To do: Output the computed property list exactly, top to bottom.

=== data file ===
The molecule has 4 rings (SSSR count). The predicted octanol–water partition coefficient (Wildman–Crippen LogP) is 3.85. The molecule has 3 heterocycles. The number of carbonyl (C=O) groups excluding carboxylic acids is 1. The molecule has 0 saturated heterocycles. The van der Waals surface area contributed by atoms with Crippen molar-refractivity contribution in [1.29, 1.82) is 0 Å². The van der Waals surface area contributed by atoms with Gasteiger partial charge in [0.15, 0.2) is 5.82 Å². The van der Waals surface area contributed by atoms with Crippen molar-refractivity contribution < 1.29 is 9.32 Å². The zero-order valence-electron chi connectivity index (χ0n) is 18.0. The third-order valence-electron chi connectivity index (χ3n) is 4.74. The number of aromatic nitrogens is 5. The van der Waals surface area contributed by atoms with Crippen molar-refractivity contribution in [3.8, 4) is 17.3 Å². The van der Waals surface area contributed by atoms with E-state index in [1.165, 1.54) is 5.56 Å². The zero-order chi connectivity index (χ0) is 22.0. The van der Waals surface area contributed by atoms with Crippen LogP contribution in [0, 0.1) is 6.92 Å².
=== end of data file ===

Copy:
The molecule has 4 rings (SSSR count). The predicted octanol–water partition coefficient (Wildman–Crippen LogP) is 3.85. The molecule has 3 heterocycles. The number of carbonyl (C=O) groups excluding carboxylic acids is 1. The molecule has 0 saturated heterocycles. The van der Waals surface area contributed by atoms with Crippen molar-refractivity contribution in [1.29, 1.82) is 0 Å². The van der Waals surface area contributed by atoms with Gasteiger partial charge in [0.15, 0.2) is 5.82 Å². The van der Waals surface area contributed by atoms with Crippen molar-refractivity contribution < 1.29 is 9.32 Å². The zero-order valence-electron chi connectivity index (χ0n) is 18.0. The third-order valence-electron chi connectivity index (χ3n) is 4.74. The number of aromatic nitrogens is 5. The van der Waals surface area contributed by atoms with Crippen molar-refractivity contribution in [3.8, 4) is 17.3 Å². The van der Waals surface area contributed by atoms with E-state index in [1.165, 1.54) is 5.56 Å². The zero-order chi connectivity index (χ0) is 22.0. The van der Waals surface area contributed by atoms with Crippen LogP contribution in [0, 0.1) is 6.92 Å².